A Sign of Spring: Welcome Home, River Herring

Historically, river herring have played a significant role economically, culturally and ecologically along the Atlantic Coast of the United States.

From the 1800s to the 1960s, fishing for river herring was a thriving industry. Generations have watched the magic of nature as hundreds of thousands of fish migrate up rivers and streams to spawn. And larger fish, birds and mammals—ospreys, herons, bald eagles, whales, harbor seals, river otters, Atlantic cod, striped bass and bluefin tuna—continue to depend on river herring for food.

Unfortunately, river herring populations are at historical lows (PDF) and have shown little sign of recovery, despite considerable habitat restoration and increasingly restrictive regulations on in-river fishing. Bycatch of river herring in industrial ocean fisheries may be largely to blame. Bycatch is sea life unintentionally caught and often killed by vessels fishing for other species. This bycatch may be a significant threat to the survival and recovery of river herring.

Our work in Northeast fisheries advocates the need for better regulation and monitoring (PDF) of industrial fishing. By restoring river herring populations, we can protect an entire ecosystem.

Photo Essay: Passage of the River Herring


Alewife and blueback herring (collectively known as river herring) are small, schooling migratory fish that live most of their life at sea but return to home rivers to spawn each year, much like salmon.


 River herring play an important ecological role in rivers and ocean waters, providing a crucial source of food for wildlife such as striped bass, trout, cod, osprey, herons, cormorants, otters, seals and whales.


River herring fisheries have a rich tradition in American culture dating to the early colonists, who learned from Native Americans their importance as food and fertilizer. River herring–and their cousin, American shad–were once common along the Atlantic coast, and many towns still celebrate their arrival each spring with festivals.


The once-abundant river herring populations have fallen to critically low levels, with some herring runs in decline by 95 percent or more.


River herring were designated as a “species of concern” in 2006 by the National Marine Fisheries Service, which identifies species at risk and in need of protection. Additionally, four Atlantic coast states (Massachusetts, Rhode Island, Connecticut and North Carolina) now prohibit the capture of river herring. Similar bans are being considered in other states.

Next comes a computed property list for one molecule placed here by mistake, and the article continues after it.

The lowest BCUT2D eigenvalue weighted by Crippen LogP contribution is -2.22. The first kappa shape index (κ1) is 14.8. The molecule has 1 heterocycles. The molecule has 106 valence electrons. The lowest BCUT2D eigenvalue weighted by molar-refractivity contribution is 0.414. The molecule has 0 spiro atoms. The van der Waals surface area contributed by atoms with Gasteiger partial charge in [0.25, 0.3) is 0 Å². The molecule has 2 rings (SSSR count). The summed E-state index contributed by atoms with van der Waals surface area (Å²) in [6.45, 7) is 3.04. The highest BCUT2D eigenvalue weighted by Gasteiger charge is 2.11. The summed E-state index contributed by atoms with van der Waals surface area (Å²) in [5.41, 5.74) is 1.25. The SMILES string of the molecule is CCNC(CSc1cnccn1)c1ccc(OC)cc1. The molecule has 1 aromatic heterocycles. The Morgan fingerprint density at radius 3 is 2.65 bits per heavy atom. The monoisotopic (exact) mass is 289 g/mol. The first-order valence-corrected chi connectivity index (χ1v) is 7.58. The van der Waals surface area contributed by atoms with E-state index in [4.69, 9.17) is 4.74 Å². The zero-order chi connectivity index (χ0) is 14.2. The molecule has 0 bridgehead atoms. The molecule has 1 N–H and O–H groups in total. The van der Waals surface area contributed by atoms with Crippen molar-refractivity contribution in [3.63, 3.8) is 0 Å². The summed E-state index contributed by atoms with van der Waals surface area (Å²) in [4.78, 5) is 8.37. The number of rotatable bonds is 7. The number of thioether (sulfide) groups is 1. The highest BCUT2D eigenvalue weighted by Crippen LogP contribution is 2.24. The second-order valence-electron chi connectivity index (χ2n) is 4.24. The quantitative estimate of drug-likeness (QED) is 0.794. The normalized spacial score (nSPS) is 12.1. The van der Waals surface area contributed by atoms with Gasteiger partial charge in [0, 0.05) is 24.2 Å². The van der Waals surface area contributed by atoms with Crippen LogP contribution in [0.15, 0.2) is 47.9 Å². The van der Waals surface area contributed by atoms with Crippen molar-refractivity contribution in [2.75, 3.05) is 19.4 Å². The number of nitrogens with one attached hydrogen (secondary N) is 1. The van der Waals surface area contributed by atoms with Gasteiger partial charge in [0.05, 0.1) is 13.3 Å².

A combination of factors has contributed to the decline of river herring, including overharvest by in-river fisheries, the construction of migration-blocking dams and water pollution. Recovery efforts have focused primarily on restoration of habitat, such as removal of dams or installation of fish ladders, which have been successful in restoring fish passage to historic spawning grounds.


 A new threat to river herring remains largely unmonitored and unregulated:  bycatch in ocean fisheries. For example, vessels fishing for Atlantic herring–a similar species that lives only at sea–take roughly 3.3 million river herring as bycatch every year.


Data show that hundreds of thousands of river herring can be scooped up in a single tow by industrial-scale vessels fishing for Atlantic herring, with the potential of wiping out entire river herring runs.


To address these bycatch problems, the Mid-Atlantic Fishery Management Council and New England Fishery Management Council need to implement comprehensive at-sea monitoring and a river herring bycatch cap for the Atlantic herring, mackerel and squid fleets. This fall, fishery managers will be making crucial decisions that could achieve these goals.


 Volunteers gather each spring to help count returning river herring. Find out how you can help:

  • Fishery managers need to hear from you. Please contact us at info@herringalliance.org to find out how you can help.
  • Take part in river herring restoration efforts this spring and summer. Connect with a local watershed group and participate in its annual herring count or river cleanup.

Your participation will ensure continued progress in bringing back these important river herring runs.